…and what the remastered queer film classic can teach us about sex work today.
Working Girls, the 1986 indie hit film, was re-released by the Criterion Collection in July. The film was made by queer feminist American filmmaker Lizzie Borden at the height of the feminist sex wars. It staked out bold territory by showing sex work as mundane and tedious, but also a viable job choice for some women.
The remastered edition provides a beautifully restored high-definition digitization of the film, a director’s commentary track and several conversations between Borden and others. It also brings the film back into public dialogue as sex work activists in Canada are preparing for yet another Supreme Court challenge to the laws criminalizing commercial sex.
The timely re-release of Working Girls is a powerful rejoinder to how poorly sex workers have often been represented on screen — and a reminder of how the moralization of sex work in our society has obscured urgent questions about the labour conditions that sex workers face.
Neither glorification nor condemnation
Working Girls, as Borden told me in an interview last spring, was in part a response to the Canadian documentary Not a Love Story: A Film About Pornography (1981). Representing commonly held feminist ideas at the time, Not A Love Story was both anti-pornography and anti-sex work. Working Girls, however, is neither a glorification nor a condemnation of sex work.
Rather, it is a sober depiction of gender and sexual relations in late 20th-century capitalist societies. The script was based on the real-life experiences of brothel workers whose stories Borden stitched together into a feature film.
Working Girls portrays a day in the life of a university-educated artist named Molly (Louise Smith) who funds her photography by working at a middle-class brothel in Manhattan. Viewers first see her, a white woman in her late 20s, preparing for her day in her apartment with her lover Diane (Deborah Banks), a similarly aged Black woman, and Diane’s child. They wake up, eat breakfast, brush their teeth and start the morning commute like everyone else. We soon see that Molly’s commute leads her to her day-time job as a brothel worker whose clientele are well-paying businessmen.
Methodical rituals, witty banter
Throughout the day, Molly repeatedly performs the methodical rituals of hygiene and copulation. This includes showing kindness to and interest in her clients before and after each session.
Viewers are also let in on the behind-the-scenes banter and camaraderie between the day-shift workers. Sometimes the women trick clients into paying more for services they don’t receive, laugh at clients’ odd kinks and cook the books to hide income from Lucy (Ellen McElduff), the controlling yuppie madam who runs the brothel.
The first third of the film takes place during a relatively uneventful and collegial day shift. The money is good, the clients are predictable and the women are friendly with one another. The middle third is marked by the arrival of Lucy, who is highly demanding, micromanages the women and makes the workplace atmosphere decidedly less pleasant. Here, the film showcases the sex workers as being involved in ordinary labour-management tensions that happen across all sectors of work.
The final third of the film is set during the evening-shift where Lucy has pressured Molly into working a double shift. During the night shift, the brothel grows increasingly claustrophobic, the boss acts progressively more controlling and the clients get pushier.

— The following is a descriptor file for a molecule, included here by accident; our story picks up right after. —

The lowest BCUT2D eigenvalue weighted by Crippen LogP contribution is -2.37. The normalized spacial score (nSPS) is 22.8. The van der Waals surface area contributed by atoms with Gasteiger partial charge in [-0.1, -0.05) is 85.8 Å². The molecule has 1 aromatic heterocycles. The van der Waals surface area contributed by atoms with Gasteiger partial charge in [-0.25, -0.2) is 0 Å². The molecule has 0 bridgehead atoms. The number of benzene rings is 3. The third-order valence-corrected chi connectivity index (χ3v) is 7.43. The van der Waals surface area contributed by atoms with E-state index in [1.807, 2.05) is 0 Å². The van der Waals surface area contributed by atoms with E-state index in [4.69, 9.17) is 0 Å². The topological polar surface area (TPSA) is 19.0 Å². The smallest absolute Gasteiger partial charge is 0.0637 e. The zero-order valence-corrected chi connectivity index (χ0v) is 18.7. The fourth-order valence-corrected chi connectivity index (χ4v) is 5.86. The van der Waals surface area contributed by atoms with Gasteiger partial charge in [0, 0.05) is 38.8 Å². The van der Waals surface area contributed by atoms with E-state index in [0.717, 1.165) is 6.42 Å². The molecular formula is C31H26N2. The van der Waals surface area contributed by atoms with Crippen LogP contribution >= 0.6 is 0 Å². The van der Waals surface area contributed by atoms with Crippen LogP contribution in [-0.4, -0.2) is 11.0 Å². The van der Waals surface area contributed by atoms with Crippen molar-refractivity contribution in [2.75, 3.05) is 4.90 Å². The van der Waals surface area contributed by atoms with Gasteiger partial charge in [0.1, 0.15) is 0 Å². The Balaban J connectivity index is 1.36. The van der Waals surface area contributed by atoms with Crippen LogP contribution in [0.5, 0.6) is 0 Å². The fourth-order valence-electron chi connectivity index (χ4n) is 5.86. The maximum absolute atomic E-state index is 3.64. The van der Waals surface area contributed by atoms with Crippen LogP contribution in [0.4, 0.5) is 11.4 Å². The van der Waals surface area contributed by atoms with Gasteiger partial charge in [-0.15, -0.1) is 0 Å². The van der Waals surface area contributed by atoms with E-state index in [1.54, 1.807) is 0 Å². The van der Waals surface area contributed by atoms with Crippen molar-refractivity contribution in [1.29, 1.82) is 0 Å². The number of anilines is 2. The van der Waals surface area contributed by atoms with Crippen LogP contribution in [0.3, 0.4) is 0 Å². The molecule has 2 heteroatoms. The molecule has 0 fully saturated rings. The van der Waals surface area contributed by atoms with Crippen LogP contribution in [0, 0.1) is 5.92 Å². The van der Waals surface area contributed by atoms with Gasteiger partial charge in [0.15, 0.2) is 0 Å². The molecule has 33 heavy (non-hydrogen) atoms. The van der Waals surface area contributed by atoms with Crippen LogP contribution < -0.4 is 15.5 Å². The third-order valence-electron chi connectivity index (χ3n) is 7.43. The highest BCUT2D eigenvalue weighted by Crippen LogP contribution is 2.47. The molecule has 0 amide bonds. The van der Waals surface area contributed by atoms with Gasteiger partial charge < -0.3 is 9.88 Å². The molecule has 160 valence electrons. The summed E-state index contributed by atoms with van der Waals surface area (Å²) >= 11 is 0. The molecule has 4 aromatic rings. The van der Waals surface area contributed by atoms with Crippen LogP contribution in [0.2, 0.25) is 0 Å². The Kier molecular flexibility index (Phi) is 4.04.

The camaraderie among the women is further strained by workplace homophobia, racism, ageism, a lack of child care and increasing competition for less and less desirable clients. By the end of the double shift, Molly is faced with the decision of continuing to work for Lucy, striking out on her own or quitting the industry entirely.
Perspective rarely seen in cinema
Borden’s film is a relative anomaly for its time, but it continues to stick out from the many sex-work-themed films made before and after its release. Catherine Deuneuve in Belle de Jour (1967), Jane Fonda in Klute (1971), Barbara Streisand in Nuts (1987), Julia Roberts in Pretty Woman (1990) and Charlize Theron in Monster (2003) are all a far cry from Louise Smith’s portrayal of Molly.
By treating sex work as a job, rather than framing commercial sex as a moral dilemma or social problem to solve, Borden offers moviegoers a perspective rarely seen in cinemas in earlier decades and now.
The film doesn’t use sex workers as mere plot devices either. There are no abused women to rescue from pimps or murders to solve. And instead of psychologizing the women’s behaviour, the film assumes sex workers are rational people making reasonable economic choices given their options.
Work is work
The middle-class expectation that people should love their jobs or find their work fulfilling fails to deal with the reality of work. Many workers would rather be doing anything else than the labour done in exchange for the money necessary to live.
While sex workers may choose to work in the industry for a variety of reasons, no one should expect anyone to love it or any other job. Work is work.
We can expect that sex work activists in Canada will surely argue again, as Borden did in Working Girls, that the harms associated with sex work are the result of criminal law, social stigma and poor labour protections, not the industry itself. The question remains, will lawmakers actually listen to sex workers this time?